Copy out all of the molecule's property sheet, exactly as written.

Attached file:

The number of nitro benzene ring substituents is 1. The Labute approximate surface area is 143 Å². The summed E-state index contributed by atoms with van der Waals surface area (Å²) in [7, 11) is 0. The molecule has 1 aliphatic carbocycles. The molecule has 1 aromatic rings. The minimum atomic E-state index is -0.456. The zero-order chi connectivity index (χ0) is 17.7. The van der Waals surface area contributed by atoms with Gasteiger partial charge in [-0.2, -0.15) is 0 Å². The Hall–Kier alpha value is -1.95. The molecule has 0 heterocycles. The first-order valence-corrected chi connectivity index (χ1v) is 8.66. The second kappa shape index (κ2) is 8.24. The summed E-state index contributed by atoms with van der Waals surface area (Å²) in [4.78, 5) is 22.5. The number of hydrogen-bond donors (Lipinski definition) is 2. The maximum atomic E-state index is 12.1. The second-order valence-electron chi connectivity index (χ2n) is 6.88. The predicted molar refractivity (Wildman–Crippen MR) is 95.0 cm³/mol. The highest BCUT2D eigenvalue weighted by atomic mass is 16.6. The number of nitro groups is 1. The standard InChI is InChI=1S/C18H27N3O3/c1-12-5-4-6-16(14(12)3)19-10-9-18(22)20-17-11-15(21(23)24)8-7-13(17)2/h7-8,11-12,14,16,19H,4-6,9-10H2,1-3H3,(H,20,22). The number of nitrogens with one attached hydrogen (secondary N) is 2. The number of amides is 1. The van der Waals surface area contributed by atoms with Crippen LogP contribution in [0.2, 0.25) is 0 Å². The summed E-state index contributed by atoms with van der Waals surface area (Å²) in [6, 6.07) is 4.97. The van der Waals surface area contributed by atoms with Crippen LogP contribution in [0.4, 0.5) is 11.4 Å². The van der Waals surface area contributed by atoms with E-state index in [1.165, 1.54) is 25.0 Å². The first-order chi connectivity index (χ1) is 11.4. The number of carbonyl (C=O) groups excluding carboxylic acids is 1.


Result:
The number of nitro benzene ring substituents is 1. The Labute approximate surface area is 143 Å². The summed E-state index contributed by atoms with van der Waals surface area (Å²) in [7, 11) is 0. The molecule has 1 aliphatic carbocycles. The molecule has 1 aromatic rings. The minimum atomic E-state index is -0.456. The zero-order chi connectivity index (χ0) is 17.7. The van der Waals surface area contributed by atoms with Gasteiger partial charge in [-0.2, -0.15) is 0 Å². The Hall–Kier alpha value is -1.95. The molecule has 0 heterocycles. The first-order valence-corrected chi connectivity index (χ1v) is 8.66. The second kappa shape index (κ2) is 8.24. The summed E-state index contributed by atoms with van der Waals surface area (Å²) in [4.78, 5) is 22.5. The number of hydrogen-bond donors (Lipinski definition) is 2. The maximum atomic E-state index is 12.1. The second-order valence-electron chi connectivity index (χ2n) is 6.88. The predicted molar refractivity (Wildman–Crippen MR) is 95.0 cm³/mol. The highest BCUT2D eigenvalue weighted by atomic mass is 16.6. The number of nitro groups is 1. The standard InChI is InChI=1S/C18H27N3O3/c1-12-5-4-6-16(14(12)3)19-10-9-18(22)20-17-11-15(21(23)24)8-7-13(17)2/h7-8,11-12,14,16,19H,4-6,9-10H2,1-3H3,(H,20,22). The number of nitrogens with one attached hydrogen (secondary N) is 2. The number of amides is 1. The van der Waals surface area contributed by atoms with Crippen LogP contribution in [0.2, 0.25) is 0 Å². The summed E-state index contributed by atoms with van der Waals surface area (Å²) in [6, 6.07) is 4.97. The van der Waals surface area contributed by atoms with Crippen LogP contribution in [0.4, 0.5) is 11.4 Å². The van der Waals surface area contributed by atoms with E-state index in [1.165, 1.54) is 25.0 Å². The first-order chi connectivity index (χ1) is 11.4. The number of carbonyl (C=O) groups excluding carboxylic acids is 1.